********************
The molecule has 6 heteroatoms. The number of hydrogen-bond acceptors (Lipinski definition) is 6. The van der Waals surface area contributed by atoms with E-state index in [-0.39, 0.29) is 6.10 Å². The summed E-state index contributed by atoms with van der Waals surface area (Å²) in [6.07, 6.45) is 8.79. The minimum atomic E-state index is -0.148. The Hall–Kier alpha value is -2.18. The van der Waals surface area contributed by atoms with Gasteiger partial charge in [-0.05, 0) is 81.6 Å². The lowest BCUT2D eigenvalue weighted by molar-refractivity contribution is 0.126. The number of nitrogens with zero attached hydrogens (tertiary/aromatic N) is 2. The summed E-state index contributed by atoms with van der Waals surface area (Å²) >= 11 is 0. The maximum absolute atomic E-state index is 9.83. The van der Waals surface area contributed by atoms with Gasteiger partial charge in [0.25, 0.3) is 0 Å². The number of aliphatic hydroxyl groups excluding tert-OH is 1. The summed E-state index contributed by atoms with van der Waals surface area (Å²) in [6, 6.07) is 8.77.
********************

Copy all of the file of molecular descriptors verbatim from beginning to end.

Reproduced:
The molecule has 6 heteroatoms. The number of hydrogen-bond acceptors (Lipinski definition) is 6. The van der Waals surface area contributed by atoms with E-state index in [-0.39, 0.29) is 6.10 Å². The summed E-state index contributed by atoms with van der Waals surface area (Å²) in [6.07, 6.45) is 8.79. The minimum atomic E-state index is -0.148. The Hall–Kier alpha value is -2.18. The van der Waals surface area contributed by atoms with Gasteiger partial charge in [-0.05, 0) is 81.6 Å². The lowest BCUT2D eigenvalue weighted by molar-refractivity contribution is 0.126. The number of nitrogens with zero attached hydrogens (tertiary/aromatic N) is 2. The summed E-state index contributed by atoms with van der Waals surface area (Å²) >= 11 is 0. The maximum absolute atomic E-state index is 9.83. The van der Waals surface area contributed by atoms with Gasteiger partial charge in [0.25, 0.3) is 0 Å². The number of aliphatic hydroxyl groups excluding tert-OH is 1. The summed E-state index contributed by atoms with van der Waals surface area (Å²) in [6, 6.07) is 8.77.